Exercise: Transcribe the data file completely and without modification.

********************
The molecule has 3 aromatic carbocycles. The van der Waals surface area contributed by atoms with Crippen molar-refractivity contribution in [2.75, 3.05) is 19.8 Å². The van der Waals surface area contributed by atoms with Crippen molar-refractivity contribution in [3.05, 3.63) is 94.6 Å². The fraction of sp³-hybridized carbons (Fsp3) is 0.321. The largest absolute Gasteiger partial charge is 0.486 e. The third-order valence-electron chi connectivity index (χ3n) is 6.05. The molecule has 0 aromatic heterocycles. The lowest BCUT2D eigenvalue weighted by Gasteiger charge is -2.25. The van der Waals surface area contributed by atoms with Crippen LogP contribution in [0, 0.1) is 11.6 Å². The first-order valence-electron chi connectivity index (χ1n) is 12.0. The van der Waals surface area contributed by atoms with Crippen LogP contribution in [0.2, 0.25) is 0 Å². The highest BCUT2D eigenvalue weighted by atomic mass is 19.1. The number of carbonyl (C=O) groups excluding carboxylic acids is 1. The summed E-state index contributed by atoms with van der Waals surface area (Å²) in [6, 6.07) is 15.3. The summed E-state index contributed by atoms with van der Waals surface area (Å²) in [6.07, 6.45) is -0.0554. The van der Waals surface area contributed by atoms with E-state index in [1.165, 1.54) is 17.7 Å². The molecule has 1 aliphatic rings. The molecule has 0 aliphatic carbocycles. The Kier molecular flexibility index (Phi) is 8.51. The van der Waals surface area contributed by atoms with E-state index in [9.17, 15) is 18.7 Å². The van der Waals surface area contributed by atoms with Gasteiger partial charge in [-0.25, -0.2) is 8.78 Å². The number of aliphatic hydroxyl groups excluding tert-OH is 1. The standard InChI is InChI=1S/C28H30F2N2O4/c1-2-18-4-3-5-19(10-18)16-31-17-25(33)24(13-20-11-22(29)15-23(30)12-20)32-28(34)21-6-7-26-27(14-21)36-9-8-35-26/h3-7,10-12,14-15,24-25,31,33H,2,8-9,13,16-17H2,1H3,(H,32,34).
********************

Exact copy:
The molecule has 3 aromatic carbocycles. The van der Waals surface area contributed by atoms with Crippen molar-refractivity contribution in [2.75, 3.05) is 19.8 Å². The van der Waals surface area contributed by atoms with Crippen molar-refractivity contribution in [3.05, 3.63) is 94.6 Å². The fraction of sp³-hybridized carbons (Fsp3) is 0.321. The largest absolute Gasteiger partial charge is 0.486 e. The third-order valence-electron chi connectivity index (χ3n) is 6.05. The molecule has 0 aromatic heterocycles. The lowest BCUT2D eigenvalue weighted by Gasteiger charge is -2.25. The van der Waals surface area contributed by atoms with Crippen LogP contribution in [0, 0.1) is 11.6 Å². The first-order valence-electron chi connectivity index (χ1n) is 12.0. The van der Waals surface area contributed by atoms with Crippen LogP contribution in [0.2, 0.25) is 0 Å². The highest BCUT2D eigenvalue weighted by atomic mass is 19.1. The number of carbonyl (C=O) groups excluding carboxylic acids is 1. The summed E-state index contributed by atoms with van der Waals surface area (Å²) in [6, 6.07) is 15.3. The summed E-state index contributed by atoms with van der Waals surface area (Å²) in [6.07, 6.45) is -0.0554. The van der Waals surface area contributed by atoms with E-state index in [1.165, 1.54) is 17.7 Å². The molecule has 1 aliphatic rings. The molecule has 0 aliphatic carbocycles. The Kier molecular flexibility index (Phi) is 8.51. The van der Waals surface area contributed by atoms with E-state index in [9.17, 15) is 18.7 Å². The van der Waals surface area contributed by atoms with Gasteiger partial charge in [-0.25, -0.2) is 8.78 Å². The number of aliphatic hydroxyl groups excluding tert-OH is 1. The standard InChI is InChI=1S/C28H30F2N2O4/c1-2-18-4-3-5-19(10-18)16-31-17-25(33)24(13-20-11-22(29)15-23(30)12-20)32-28(34)21-6-7-26-27(14-21)36-9-8-35-26/h3-7,10-12,14-15,24-25,31,33H,2,8-9,13,16-17H2,1H3,(H,32,34).